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What does Isaiah 45:7 mean?

  1. dashingscorpio profile image88
    dashingscorpioposted 13 months ago

    What does Isaiah 45:7 mean?

    If God (creates evil) is the Devil simply his servant following orders? Although I'm far from being a "bible thumper" this passage comes off as disturbing or in contrast to what is taught in most Sunday schools. Apparently nothing is ever black and white. Are we pawns in a game we can't win? If God really is {the creator of evil} who are people supposed to turn to for help? hmmm


  2. bradmasterOCcal profile image29
    bradmasterOCcalposted 13 months ago

    I never read this passage, but it sort of sums up my opinion.
    1. There is no darkness without light.
    2. You put your left foot in and wiggle it about, then you take your left foot out, and put your right foot in and wiggle it about, and that is how you do the hokie pokie, or peace then evil, repeat steps
    3. My real name is Chaos.
    Anyway, thought this might give it a start. I don't like unanswered questions.
    del if u wish

    1. bradmasterOCcal profile image29
      bradmasterOCcalposted 13 months agoin reply to this

      It also means you have to update your library card to a library that has current books. smile

  3. atsikelas profile image78
    atsikelasposted 13 months ago

    The whole religion and god thing is a really interesting and at the same time an extremely subjective matter and that's why I, personally, can not simply abide by christianity or any religion, really. My view and a lot of people's view on the biblie is that it shoud not be translated literally but figuratively. If this specific quote was to be interpreted as literal, then God is not as good and kind as people really think and, as most christians have not actually read the bible(!), they would be flabbergasted. On the other hand, it may actually mean that by creating the light and making peace, god unavoidably created darkness and evil at the same time, as in that the "bad" concepts are simply the absence of the "good" ones. Consequently, any attempt to answer a religious question will lead to another question and another and another. In example, if darkness is indeed the absence of light, couldn't God just bring everything to the light? It's so theoretical and philosophical that it ends up giving you a headache.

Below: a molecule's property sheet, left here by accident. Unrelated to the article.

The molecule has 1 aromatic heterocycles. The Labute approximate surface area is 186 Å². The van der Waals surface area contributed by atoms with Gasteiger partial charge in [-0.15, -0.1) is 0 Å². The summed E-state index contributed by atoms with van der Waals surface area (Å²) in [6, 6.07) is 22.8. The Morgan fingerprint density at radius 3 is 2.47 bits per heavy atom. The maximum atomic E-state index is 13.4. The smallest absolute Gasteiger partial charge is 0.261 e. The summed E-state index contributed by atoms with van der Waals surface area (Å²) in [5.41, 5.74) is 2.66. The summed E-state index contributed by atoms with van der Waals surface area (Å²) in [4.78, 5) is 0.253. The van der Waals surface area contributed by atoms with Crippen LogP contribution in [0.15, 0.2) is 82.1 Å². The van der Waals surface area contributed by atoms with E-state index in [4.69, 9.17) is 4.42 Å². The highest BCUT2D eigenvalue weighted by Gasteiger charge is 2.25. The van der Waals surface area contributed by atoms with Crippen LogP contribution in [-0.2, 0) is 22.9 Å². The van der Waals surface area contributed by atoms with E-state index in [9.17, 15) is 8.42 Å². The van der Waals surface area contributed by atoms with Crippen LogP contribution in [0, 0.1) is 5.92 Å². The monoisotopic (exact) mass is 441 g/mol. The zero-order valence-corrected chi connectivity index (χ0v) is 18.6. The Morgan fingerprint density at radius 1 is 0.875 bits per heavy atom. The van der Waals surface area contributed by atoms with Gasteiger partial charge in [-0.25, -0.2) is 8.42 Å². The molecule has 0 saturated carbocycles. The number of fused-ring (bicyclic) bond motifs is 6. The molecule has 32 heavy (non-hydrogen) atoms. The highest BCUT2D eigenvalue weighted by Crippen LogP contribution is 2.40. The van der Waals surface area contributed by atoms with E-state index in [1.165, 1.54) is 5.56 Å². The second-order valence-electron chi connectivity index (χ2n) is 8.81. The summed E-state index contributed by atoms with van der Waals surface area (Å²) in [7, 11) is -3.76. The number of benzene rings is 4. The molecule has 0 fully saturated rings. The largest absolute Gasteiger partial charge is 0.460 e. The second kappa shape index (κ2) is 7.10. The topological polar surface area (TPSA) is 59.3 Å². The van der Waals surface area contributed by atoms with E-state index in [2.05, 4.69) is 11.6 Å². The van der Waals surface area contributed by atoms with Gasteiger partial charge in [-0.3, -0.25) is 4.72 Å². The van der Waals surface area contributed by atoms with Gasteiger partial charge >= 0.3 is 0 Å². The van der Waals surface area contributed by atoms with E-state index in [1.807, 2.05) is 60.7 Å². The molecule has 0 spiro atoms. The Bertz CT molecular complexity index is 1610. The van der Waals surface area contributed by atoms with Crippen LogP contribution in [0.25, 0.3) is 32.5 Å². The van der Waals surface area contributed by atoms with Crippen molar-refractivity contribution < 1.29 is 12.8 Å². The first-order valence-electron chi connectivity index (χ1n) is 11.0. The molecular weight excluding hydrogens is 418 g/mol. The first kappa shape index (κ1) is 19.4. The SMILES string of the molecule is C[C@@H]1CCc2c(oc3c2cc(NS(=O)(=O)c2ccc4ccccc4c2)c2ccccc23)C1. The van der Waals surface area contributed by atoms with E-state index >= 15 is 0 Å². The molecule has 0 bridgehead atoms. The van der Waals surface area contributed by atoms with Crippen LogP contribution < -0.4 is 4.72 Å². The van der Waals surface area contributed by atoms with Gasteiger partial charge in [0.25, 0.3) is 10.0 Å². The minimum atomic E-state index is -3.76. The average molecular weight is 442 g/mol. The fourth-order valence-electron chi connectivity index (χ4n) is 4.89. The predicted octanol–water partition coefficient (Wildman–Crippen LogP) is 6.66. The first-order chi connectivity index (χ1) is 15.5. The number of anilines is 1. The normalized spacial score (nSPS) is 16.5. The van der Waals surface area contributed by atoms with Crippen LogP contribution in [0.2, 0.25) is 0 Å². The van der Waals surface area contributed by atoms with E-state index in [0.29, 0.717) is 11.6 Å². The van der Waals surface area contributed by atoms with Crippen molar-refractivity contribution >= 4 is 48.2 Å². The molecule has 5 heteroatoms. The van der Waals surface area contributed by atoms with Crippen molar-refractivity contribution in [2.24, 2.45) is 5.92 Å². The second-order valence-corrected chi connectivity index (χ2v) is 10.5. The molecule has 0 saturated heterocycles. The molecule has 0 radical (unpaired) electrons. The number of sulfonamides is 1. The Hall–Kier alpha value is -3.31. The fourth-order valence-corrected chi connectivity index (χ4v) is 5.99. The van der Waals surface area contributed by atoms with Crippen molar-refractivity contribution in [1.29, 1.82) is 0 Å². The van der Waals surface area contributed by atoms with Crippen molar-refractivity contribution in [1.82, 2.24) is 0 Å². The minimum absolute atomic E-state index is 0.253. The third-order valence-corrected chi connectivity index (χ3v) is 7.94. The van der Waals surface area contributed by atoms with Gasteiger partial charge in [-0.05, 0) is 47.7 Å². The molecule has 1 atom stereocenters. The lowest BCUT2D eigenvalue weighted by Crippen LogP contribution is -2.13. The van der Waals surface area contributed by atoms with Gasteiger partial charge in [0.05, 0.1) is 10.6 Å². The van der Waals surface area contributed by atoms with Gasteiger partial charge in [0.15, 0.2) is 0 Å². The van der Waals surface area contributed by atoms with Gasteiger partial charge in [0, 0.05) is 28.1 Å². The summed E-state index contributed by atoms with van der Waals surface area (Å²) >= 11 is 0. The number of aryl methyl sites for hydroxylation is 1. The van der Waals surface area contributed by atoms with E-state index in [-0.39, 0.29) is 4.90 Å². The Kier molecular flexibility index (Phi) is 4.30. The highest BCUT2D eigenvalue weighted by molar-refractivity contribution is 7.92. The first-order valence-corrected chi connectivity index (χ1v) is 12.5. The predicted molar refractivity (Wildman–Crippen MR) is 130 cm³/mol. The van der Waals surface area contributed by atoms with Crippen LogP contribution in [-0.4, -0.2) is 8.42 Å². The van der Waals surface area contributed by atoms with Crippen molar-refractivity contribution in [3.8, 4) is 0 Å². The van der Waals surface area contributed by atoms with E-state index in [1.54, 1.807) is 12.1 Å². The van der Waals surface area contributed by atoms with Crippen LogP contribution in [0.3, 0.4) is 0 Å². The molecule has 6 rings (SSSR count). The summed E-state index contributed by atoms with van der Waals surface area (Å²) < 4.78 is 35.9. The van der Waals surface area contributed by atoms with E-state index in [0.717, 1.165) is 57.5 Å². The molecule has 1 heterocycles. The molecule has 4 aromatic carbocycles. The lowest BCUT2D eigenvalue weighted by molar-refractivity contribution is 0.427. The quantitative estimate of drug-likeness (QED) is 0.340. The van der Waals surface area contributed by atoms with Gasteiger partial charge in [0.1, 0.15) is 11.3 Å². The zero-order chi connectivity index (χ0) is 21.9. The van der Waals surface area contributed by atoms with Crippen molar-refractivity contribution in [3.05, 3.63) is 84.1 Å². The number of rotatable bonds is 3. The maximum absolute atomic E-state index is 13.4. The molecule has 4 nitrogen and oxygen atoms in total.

4. AF Mind profile image60
    AF Mindposted 13 months ago

    Please see my article, "What You Should Know About the Devil". It covers this same verse, among other things.

  5. wba108@yahoo.com profile image82
    wba108@yahoo.composted 13 months ago

    God doesn't create evil, this is apparent when taken in context about the nature of God throughout the scripture and in the person of Jesus Christ. God is good all the time and only has good things to give.

    On it's face this verse seems to contradict the broad base of Scripture concerning God's nature, so we need to reconcile it with the rest of the Bible. Greek words often have multiple meanings and translations can sometimes be misleading if the verse stands alone without taking in account what the main body of what scripture says.

    My take on this verse is that God can use evil for His own purposes even though He doesn't create evil.